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Kermie's Girl (ushy-gushy fanfic)

Discussion in 'Fan Fiction' started by Ruahnna, Apr 21, 2006.

  1. Leyla

    Leyla Member

    Aw, there was so much sweetness in this update, and a lot of different flavours of sweetness, if you follow me.

    I love how kidish Robin is in this. He's such a smart little guy I sometimes forget he's so young. Kermit's reaction to the "chewing the furniture" is simply adorable. I feel like cuddling him. So I will! (Pulls out recently purchased Kermit and Piggy dolls and lets loose with the cuddling.) You carry the tension very well through this chapter.

    I continue to like Scooter and Sara's interaction and Im looking forward to seeing them in Vegas. I particularly liked Scooter's not calling Kermit until the plane lands. I don't imagine Kermit's invaluable assistant takes anything for granted, given that the Muppet show was probably the inspiration for Murphy's Law.

    Liked that dialogue! The chorus girl comments were funny. (Just exactly which female chorus girl pig was Scooter talking about anyway? Annie sue? 'Cause I'm reasonably sure Piggy wouldn't appreciate such a moniker.)

    Gonzo's getting chewed out by Camilla was very funny. I've always wondered if anyone could keep that maniac in line. Rizzo was great too, especially his enthusiasm for the all you can eat buffet.

    I was very surprised, and amused by Bunsen and Beaker's appearance. Loved the Hawaiian shirts and the implication of Bunsen caused trouble at their convention.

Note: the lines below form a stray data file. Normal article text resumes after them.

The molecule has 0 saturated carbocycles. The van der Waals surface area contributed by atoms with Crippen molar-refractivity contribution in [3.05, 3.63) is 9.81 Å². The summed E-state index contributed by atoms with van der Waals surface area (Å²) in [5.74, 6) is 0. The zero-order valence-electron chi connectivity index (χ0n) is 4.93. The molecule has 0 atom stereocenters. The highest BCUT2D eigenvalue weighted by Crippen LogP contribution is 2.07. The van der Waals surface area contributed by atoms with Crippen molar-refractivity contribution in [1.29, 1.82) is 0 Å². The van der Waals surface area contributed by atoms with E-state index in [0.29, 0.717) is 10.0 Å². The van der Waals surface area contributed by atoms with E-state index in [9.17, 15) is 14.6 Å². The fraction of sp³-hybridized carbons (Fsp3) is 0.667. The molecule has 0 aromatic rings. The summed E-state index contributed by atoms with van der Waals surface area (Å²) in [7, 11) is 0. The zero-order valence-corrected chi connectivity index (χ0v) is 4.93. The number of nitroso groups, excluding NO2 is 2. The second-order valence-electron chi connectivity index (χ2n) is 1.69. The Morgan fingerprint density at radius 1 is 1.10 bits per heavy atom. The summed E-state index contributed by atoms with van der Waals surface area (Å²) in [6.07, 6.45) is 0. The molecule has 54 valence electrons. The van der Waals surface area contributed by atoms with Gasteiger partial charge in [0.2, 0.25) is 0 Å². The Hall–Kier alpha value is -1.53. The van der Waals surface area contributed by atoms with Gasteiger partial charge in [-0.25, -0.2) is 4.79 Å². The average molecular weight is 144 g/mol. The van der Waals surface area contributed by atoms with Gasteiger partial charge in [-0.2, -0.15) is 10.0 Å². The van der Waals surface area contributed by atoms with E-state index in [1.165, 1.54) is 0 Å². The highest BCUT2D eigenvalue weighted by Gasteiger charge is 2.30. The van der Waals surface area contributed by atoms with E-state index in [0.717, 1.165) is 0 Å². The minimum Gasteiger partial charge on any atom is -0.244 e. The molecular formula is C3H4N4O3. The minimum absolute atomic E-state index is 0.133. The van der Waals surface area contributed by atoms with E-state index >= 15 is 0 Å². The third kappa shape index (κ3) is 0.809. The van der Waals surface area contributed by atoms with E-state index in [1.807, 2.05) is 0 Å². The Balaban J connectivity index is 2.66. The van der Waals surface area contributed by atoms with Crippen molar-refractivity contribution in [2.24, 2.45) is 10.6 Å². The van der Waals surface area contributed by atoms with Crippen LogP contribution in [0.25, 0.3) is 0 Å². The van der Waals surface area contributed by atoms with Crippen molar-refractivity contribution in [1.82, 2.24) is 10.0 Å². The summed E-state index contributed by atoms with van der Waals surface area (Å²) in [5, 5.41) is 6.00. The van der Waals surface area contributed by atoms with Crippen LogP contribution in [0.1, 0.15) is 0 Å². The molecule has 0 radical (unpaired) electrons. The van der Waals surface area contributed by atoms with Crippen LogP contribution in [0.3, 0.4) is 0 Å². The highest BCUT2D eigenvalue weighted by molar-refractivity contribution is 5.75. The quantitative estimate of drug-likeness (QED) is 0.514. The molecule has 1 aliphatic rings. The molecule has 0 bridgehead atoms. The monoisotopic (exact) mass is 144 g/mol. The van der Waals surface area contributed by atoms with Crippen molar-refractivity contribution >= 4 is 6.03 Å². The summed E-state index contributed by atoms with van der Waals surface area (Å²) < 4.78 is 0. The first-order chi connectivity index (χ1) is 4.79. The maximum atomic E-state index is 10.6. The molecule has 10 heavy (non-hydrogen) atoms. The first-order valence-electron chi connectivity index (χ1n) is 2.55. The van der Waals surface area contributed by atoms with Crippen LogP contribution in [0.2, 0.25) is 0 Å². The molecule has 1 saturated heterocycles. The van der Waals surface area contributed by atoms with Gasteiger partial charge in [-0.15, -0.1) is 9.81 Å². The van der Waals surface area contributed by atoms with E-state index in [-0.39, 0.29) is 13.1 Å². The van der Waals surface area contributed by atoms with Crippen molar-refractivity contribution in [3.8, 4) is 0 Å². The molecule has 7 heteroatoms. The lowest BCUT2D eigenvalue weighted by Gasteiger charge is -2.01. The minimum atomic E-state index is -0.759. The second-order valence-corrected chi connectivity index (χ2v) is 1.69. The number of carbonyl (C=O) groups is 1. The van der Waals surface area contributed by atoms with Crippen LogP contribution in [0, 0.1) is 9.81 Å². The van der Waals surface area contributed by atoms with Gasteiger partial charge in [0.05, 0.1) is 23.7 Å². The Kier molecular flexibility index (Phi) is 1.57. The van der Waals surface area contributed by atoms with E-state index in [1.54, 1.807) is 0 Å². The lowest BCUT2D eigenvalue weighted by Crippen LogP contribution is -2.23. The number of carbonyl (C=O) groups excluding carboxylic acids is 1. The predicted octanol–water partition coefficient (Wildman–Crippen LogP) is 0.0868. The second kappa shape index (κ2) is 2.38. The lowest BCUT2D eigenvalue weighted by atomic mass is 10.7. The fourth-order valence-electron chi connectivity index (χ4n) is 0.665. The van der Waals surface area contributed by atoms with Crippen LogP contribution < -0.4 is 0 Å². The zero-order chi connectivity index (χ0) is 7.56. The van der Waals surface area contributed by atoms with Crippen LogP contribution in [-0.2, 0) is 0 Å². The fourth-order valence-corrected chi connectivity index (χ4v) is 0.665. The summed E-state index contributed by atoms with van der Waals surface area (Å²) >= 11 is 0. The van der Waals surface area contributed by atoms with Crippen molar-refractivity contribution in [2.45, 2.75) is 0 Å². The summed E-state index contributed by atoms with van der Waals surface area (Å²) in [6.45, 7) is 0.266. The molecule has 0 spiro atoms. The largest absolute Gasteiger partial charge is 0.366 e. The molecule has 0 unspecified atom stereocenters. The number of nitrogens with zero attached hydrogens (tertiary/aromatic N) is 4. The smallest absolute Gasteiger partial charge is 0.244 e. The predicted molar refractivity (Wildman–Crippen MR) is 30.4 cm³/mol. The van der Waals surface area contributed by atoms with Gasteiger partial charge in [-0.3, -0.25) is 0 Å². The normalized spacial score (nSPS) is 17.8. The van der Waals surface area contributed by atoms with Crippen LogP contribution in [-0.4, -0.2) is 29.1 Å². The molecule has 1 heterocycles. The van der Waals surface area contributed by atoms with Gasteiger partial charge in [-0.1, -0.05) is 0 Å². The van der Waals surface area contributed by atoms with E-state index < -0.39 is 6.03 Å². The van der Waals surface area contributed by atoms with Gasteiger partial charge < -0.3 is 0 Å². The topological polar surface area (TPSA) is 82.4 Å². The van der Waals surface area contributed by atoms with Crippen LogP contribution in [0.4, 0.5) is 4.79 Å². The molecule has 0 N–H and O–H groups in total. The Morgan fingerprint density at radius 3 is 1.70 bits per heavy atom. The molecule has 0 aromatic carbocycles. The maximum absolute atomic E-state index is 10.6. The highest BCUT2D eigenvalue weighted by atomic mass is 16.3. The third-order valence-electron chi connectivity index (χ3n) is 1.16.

Kermit and Piggy's conversation was artfully done. I love that they both found out about the latest article at the same time, meaning that Kermit was covering too, and like Piggy, we didn't even know it. Great writing.
    Oh, that is so awww-inspiring. Fooey on 'em indeed! All of this reassurance is quite poignant because we already know it's going to get worse!

    I like Mabel, she seems interesting and I like her assessment of Kermit and Piggy and her instant bonding with Rizzo. The way to that rat's heart is definately through his stomach, not that I'm implying romance there at all.

    Robin's song was pure sweetness and made me all wistful.

    Pepe's arrival had me all alarmed, and then of course it was very funny. I loved Fozzie covering his face with his hat... again, so sweet! Somehow I'm not surprised that they couldn't escape to Vegas without Pepe along!

    As always, I loved the costume you put Piggy in, but oh! what an unfortunate choice of song given what's going on! Yikes, the lyrics! Poor Kermit and Piggy... and poor Fozzie for thinking he'd done something wrong.

    Ah, that's brilliantly written. I like the phrasing there.

    Ooh, I'm just so worried about the frog right now! I mean, all this rumour business is obviously getting to him. I must know what happens next!

  2. ReneeLouvier

    ReneeLouvier Active Member

    I just simply can't wait for more Ru!!
  3. Ruahnna

    Ruahnna Well-Known Member

    Don't have to, dear! Here comes a big chunk of story! (Hope I'm not freaking you out, writing you into the story this way, because if you thought running through the airport was fun, just wait and see what you get to do next!)
  4. Ruahnna

    Ruahnna Well-Known Member

    Chapter 17: Restoration

    “Need any help?”
    At the sound of Scooter’s voice, Fozzie turned, dropped everything in his hands and ran to embrace Scooter in a crushing bear hug.
    “Scooter! Oh, Scooter—I am so glad you’re here, I could kiss you!”
    Scooter set his glasses back on his nose and patted Fozzie in what he hoped was a reassuring manner. “That’s okay, Fozzie,” he said dryly. “I brought my own.”
    Despite herself, Sara blushed.
    “Kermit out front?” Scooter asked.
    “Yes,” Fozzie said. “They’re running ‘One Fine Day.’”